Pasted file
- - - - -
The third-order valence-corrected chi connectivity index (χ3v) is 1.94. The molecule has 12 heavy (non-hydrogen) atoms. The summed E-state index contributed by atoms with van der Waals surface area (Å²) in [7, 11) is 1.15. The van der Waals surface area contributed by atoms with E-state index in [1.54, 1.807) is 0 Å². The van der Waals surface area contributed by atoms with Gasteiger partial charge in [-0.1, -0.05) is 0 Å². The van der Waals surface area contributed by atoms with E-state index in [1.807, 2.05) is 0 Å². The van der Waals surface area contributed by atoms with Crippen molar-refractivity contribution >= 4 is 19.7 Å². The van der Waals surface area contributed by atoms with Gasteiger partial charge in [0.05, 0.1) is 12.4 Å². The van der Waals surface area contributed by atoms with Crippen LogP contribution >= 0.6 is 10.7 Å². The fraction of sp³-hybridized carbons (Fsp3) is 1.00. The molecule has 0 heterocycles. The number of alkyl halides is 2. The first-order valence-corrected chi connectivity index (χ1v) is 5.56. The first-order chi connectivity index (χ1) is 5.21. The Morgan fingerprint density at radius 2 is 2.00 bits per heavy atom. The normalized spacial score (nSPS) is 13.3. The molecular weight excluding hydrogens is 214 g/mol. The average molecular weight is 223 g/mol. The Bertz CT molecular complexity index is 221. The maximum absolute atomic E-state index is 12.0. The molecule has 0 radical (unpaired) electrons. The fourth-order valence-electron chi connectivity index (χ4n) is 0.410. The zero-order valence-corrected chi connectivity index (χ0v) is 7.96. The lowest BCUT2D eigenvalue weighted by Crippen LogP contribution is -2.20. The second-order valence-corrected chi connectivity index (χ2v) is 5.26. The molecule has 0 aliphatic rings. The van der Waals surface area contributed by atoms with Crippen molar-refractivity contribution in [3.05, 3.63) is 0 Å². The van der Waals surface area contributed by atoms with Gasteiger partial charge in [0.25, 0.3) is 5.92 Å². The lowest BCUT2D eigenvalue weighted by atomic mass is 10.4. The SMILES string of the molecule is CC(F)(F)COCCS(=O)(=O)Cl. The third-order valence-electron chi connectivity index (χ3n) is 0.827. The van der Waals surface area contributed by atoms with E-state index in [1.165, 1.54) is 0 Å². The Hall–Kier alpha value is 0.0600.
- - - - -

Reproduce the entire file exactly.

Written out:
The third-order valence-corrected chi connectivity index (χ3v) is 1.94. The molecule has 12 heavy (non-hydrogen) atoms. The summed E-state index contributed by atoms with van der Waals surface area (Å²) in [7, 11) is 1.15. The van der Waals surface area contributed by atoms with E-state index in [1.54, 1.807) is 0 Å². The van der Waals surface area contributed by atoms with Gasteiger partial charge in [-0.1, -0.05) is 0 Å². The van der Waals surface area contributed by atoms with E-state index in [1.807, 2.05) is 0 Å². The van der Waals surface area contributed by atoms with Crippen molar-refractivity contribution >= 4 is 19.7 Å². The van der Waals surface area contributed by atoms with Gasteiger partial charge in [0.05, 0.1) is 12.4 Å². The van der Waals surface area contributed by atoms with Crippen LogP contribution >= 0.6 is 10.7 Å². The fraction of sp³-hybridized carbons (Fsp3) is 1.00. The molecule has 0 heterocycles. The number of alkyl halides is 2. The first-order valence-corrected chi connectivity index (χ1v) is 5.56. The first-order chi connectivity index (χ1) is 5.21. The Morgan fingerprint density at radius 2 is 2.00 bits per heavy atom. The normalized spacial score (nSPS) is 13.3. The molecular weight excluding hydrogens is 214 g/mol. The average molecular weight is 223 g/mol. The Bertz CT molecular complexity index is 221. The maximum absolute atomic E-state index is 12.0. The molecule has 0 radical (unpaired) electrons. The fourth-order valence-electron chi connectivity index (χ4n) is 0.410. The zero-order valence-corrected chi connectivity index (χ0v) is 7.96. The lowest BCUT2D eigenvalue weighted by Crippen LogP contribution is -2.20. The second-order valence-corrected chi connectivity index (χ2v) is 5.26. The molecule has 0 aliphatic rings. The van der Waals surface area contributed by atoms with Crippen molar-refractivity contribution in [3.05, 3.63) is 0 Å². The van der Waals surface area contributed by atoms with Gasteiger partial charge in [0.25, 0.3) is 5.92 Å². The lowest BCUT2D eigenvalue weighted by atomic mass is 10.4. The SMILES string of the molecule is CC(F)(F)COCCS(=O)(=O)Cl. The third-order valence-electron chi connectivity index (χ3n) is 0.827. The van der Waals surface area contributed by atoms with E-state index in [1.165, 1.54) is 0 Å². The Hall–Kier alpha value is 0.0600.